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    Association for Scottish Literary Studies

    ASLS is based in the University of Glasgow and promotes the study, teaching and writing of Scotland's literatures and languages, past and present.

    We publish scholarly journals and literary criticism; new editions of classic works of Scottish literature; companions and study guides; and - with the support of Creative Scotland - New Writing Scotland, an annual anthology of the best new short fiction and poetry in Scotland today, in English, Gaelic and Scots. We also publish the free ezine The Bottle Imp.

    Each year, ASLS holds annual conferences on Scottish writers in such diverse locations as Glasgow, Kirkwall, Edinburgh and Skye. We also hold annual conferences on Scottish literature and languages in the classroom. These schools conferences are suitable for CPD (Continuous Professional Development), and attract teachers from across Scotland.

    Along with other Scottish literary organisations, and with the support of the Scottish Government, ASLS campaigns for a greater appreciation, at home and abroad, of Scotland's literary culture.

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    Ena Lamont Stewart's Men Should Weep

    This study guide examines the roles of the individual characters in the play, and outlines the major themes in an approachable and accessible way. It also explores issues of set, dramatic technique and staging. This guide is suitable for senior school pupils and students at all levels.

    Eric Linklater's Private Angelo and the Dark of Summer

    Christopher Nicol's SCOTNOTE study guide examines two of Linklater's novels, Private Angelo and The Dark of Summer. The social, cultural and political backgrounds of each novel are discussed and contrasted. This guide is suitable for senior school pupils and students at all levels.

    From the Line: Scottish War Poetry 1914-1945

    From the Line brings together the best of Scotland's poetry from the two World Wars: 138 poems, from fifty-six poets, are represented here; poetry from both men and women, from battlefields across the world and from the Home Front, too.

    Gael and Lowlander in Scottish Literature: Cross-Currents in Scottish Writing in the Nineteenth Century

    The nineteenth century saw the romanticisation of the Highlander, the rise of tartanry and the emergence of the modern Scottish tourist industry. This volume examines the literary culture of Scotland - Highland and Lowland - during this transformational period, and explore its interactions and intersections.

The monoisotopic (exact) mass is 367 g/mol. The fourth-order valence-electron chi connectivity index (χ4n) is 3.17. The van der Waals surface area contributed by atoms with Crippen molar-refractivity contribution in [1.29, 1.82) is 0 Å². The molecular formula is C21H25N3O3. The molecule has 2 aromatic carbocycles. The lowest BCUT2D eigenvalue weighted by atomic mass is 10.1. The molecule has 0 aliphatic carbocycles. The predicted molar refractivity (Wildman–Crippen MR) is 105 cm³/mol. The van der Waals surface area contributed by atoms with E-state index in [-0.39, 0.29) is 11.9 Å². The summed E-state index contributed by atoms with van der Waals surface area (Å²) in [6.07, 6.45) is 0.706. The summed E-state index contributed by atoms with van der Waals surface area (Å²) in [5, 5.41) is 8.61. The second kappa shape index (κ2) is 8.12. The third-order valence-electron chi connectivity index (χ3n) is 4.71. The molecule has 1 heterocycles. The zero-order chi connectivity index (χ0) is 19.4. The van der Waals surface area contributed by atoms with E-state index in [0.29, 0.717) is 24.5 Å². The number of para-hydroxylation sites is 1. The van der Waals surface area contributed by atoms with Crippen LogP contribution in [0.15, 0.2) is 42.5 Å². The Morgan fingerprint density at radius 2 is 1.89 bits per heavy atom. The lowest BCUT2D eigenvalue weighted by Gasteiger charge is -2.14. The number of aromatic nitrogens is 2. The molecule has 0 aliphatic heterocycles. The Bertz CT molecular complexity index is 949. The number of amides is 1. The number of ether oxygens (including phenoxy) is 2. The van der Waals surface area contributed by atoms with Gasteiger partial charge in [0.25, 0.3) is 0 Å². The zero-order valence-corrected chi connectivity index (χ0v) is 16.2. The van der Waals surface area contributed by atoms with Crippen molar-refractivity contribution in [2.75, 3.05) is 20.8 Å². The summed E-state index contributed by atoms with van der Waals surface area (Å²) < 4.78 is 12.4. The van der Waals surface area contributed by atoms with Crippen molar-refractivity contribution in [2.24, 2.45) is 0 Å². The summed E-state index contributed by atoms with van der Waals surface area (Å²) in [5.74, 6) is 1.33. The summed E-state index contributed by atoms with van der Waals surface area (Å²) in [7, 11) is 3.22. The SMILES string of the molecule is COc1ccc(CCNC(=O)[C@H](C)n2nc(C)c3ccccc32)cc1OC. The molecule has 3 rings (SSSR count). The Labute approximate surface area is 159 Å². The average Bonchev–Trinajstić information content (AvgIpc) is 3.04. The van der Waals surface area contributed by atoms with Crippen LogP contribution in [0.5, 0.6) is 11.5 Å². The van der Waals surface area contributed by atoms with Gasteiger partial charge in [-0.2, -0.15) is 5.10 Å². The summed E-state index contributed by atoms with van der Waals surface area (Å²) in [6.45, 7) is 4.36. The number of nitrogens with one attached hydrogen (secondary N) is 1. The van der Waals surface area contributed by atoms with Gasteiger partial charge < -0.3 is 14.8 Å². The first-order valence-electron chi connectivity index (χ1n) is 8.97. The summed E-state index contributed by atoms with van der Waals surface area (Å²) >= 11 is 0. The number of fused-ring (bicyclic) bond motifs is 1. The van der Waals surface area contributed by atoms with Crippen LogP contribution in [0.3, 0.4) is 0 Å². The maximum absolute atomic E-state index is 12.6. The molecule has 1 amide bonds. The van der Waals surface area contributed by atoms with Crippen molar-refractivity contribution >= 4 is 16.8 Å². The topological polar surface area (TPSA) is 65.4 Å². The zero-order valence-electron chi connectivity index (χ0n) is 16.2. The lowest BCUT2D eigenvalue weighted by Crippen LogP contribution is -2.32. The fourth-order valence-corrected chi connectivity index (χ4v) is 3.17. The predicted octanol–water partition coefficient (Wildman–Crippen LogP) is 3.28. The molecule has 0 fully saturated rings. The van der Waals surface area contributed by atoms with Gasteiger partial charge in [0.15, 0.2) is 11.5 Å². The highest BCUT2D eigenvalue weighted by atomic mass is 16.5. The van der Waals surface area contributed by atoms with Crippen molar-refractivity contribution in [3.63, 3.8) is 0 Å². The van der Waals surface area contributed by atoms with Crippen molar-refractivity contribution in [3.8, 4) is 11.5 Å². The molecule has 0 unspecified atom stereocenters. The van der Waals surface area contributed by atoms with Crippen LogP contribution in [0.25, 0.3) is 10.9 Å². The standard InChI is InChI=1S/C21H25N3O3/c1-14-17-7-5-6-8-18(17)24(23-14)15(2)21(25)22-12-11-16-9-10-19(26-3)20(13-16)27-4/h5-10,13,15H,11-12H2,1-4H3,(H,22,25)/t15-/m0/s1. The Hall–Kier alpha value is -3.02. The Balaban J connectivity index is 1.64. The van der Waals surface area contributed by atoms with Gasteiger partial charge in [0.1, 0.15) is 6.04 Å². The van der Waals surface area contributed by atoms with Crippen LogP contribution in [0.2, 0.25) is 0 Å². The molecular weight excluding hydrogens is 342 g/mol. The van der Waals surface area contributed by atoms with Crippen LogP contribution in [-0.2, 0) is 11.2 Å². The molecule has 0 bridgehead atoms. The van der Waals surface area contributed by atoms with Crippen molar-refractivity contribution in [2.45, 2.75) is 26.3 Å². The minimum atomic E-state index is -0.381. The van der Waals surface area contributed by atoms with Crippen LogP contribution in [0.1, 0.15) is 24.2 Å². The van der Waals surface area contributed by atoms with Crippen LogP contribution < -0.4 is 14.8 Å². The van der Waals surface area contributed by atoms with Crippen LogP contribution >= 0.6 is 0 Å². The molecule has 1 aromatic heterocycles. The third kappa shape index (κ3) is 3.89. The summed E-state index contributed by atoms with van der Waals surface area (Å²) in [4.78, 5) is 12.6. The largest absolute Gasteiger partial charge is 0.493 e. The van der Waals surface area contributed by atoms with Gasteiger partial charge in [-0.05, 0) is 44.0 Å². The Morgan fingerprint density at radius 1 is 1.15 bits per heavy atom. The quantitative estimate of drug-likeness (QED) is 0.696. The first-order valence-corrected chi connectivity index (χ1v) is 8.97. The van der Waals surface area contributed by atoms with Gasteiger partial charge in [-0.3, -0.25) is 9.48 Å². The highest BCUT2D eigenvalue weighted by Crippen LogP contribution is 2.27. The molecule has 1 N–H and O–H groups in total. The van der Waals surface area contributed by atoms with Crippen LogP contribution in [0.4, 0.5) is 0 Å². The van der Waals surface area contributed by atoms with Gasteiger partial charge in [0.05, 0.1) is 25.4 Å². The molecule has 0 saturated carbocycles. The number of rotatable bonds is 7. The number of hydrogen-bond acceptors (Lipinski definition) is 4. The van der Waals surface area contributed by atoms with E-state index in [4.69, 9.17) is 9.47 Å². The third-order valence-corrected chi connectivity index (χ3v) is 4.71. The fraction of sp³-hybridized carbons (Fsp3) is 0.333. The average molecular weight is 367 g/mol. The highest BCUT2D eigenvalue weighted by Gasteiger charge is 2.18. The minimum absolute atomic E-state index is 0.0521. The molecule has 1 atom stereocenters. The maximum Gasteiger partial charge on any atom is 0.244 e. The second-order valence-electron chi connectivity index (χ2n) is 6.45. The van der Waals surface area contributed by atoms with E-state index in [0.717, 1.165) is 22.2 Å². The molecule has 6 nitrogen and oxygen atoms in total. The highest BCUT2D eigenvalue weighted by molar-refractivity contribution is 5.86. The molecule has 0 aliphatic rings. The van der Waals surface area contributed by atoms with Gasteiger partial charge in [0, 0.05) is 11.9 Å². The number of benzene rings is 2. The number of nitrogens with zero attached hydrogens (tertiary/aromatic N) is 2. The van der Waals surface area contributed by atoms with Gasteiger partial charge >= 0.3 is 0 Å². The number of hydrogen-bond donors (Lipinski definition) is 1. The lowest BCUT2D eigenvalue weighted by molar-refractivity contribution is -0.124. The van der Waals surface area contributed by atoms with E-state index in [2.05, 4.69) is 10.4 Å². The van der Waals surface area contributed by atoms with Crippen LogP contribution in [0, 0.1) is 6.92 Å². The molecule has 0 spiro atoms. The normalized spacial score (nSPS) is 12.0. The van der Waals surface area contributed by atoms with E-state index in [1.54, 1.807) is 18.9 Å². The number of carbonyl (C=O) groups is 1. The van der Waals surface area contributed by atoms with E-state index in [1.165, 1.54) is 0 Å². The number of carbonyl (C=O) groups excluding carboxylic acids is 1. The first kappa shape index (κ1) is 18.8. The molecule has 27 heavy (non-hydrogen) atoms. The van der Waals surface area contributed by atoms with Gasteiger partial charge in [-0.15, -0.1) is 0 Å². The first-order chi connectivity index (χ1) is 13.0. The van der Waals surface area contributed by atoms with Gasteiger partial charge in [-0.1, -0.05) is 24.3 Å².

Gateway to the Modern: Resituating J. M. Barrie

    As well as being the author of Peter Pan, J. M. Barrie was a hugely successful novelist and playwright. Gateway to the Modern is a collection of essays examining the extraordinary range of his literary achievement. What emerges is a significant writer, fully immersed in the literary and intellectual culture of his day.

    Janice Galloway's The Trick is to Keep Breathing: (Scotnotes Study Guides)

    The SCOTNOTES booklets are a series of study guides to major Scottish writers and texts. The individual authors are not only experts on a particular writer or text but also experienced in teaching in schools or colleges. This title covers Janice Galloway's novel The Trick is to Keep Breathing.

    John Galt's Annals of the Parish and The Provost: (Scotnotes Study Guides)

    John Galt (1779-1839) was a contemporary of Walter Scott, Jane Austen, and Lord Byron. His writings are full of acute observation, penetrating psychological insight, rich Scots language and much humour. This SCOTNOTE examines two novels by Galt, which chronicle the changes in Scottish society in the eighteenth and early nineteenth centuries.

    Literary Tourism, the Trossachs and Walter Scott

    Exploring the potent appeal that links books, places, authors and readers, these essays examine tourism in the Trossachs both before and after 1810. It considers how Sir Walter's writings responded to the landscape, history and literature of the region, and traces his impact on the tourists, authors and artists who thronged in his wake.

    Association for Scottish Literary Studies